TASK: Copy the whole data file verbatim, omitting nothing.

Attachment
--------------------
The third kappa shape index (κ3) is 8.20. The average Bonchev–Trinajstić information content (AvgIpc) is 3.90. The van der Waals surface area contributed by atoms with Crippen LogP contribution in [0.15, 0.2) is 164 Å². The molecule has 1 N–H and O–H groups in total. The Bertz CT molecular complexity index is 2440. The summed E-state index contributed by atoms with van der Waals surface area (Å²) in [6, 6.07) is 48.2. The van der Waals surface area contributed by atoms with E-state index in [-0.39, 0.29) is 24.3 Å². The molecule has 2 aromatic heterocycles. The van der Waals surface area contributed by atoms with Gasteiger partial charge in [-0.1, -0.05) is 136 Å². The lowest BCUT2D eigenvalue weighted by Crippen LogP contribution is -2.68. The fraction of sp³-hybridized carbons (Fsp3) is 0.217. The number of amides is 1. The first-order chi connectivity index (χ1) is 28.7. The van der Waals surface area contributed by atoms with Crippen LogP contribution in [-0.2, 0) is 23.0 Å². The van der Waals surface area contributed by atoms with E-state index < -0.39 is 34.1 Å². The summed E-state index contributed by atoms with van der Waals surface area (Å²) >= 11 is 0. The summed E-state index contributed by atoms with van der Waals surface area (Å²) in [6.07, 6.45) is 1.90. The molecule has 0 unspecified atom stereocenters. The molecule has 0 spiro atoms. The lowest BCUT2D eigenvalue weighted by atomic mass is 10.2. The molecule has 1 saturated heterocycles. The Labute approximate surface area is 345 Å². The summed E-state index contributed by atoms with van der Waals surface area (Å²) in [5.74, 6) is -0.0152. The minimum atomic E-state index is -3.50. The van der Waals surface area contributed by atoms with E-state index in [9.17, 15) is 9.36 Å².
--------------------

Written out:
The third kappa shape index (κ3) is 8.20. The average Bonchev–Trinajstić information content (AvgIpc) is 3.90. The van der Waals surface area contributed by atoms with Crippen LogP contribution in [0.15, 0.2) is 164 Å². The molecule has 1 N–H and O–H groups in total. The Bertz CT molecular complexity index is 2440. The summed E-state index contributed by atoms with van der Waals surface area (Å²) in [6, 6.07) is 48.2. The van der Waals surface area contributed by atoms with E-state index in [-0.39, 0.29) is 24.3 Å². The molecule has 2 aromatic heterocycles. The van der Waals surface area contributed by atoms with Gasteiger partial charge in [-0.1, -0.05) is 136 Å². The lowest BCUT2D eigenvalue weighted by Crippen LogP contribution is -2.68. The fraction of sp³-hybridized carbons (Fsp3) is 0.217. The number of amides is 1. The first-order chi connectivity index (χ1) is 28.7. The van der Waals surface area contributed by atoms with Crippen LogP contribution in [-0.2, 0) is 23.0 Å². The van der Waals surface area contributed by atoms with E-state index < -0.39 is 34.1 Å². The summed E-state index contributed by atoms with van der Waals surface area (Å²) >= 11 is 0. The summed E-state index contributed by atoms with van der Waals surface area (Å²) in [6.07, 6.45) is 1.90. The molecule has 0 unspecified atom stereocenters. The molecule has 0 spiro atoms. The lowest BCUT2D eigenvalue weighted by atomic mass is 10.2. The molecule has 1 saturated heterocycles. The Labute approximate surface area is 345 Å². The summed E-state index contributed by atoms with van der Waals surface area (Å²) in [5.74, 6) is -0.0152. The minimum atomic E-state index is -3.50. The van der Waals surface area contributed by atoms with E-state index in [9.17, 15) is 9.36 Å².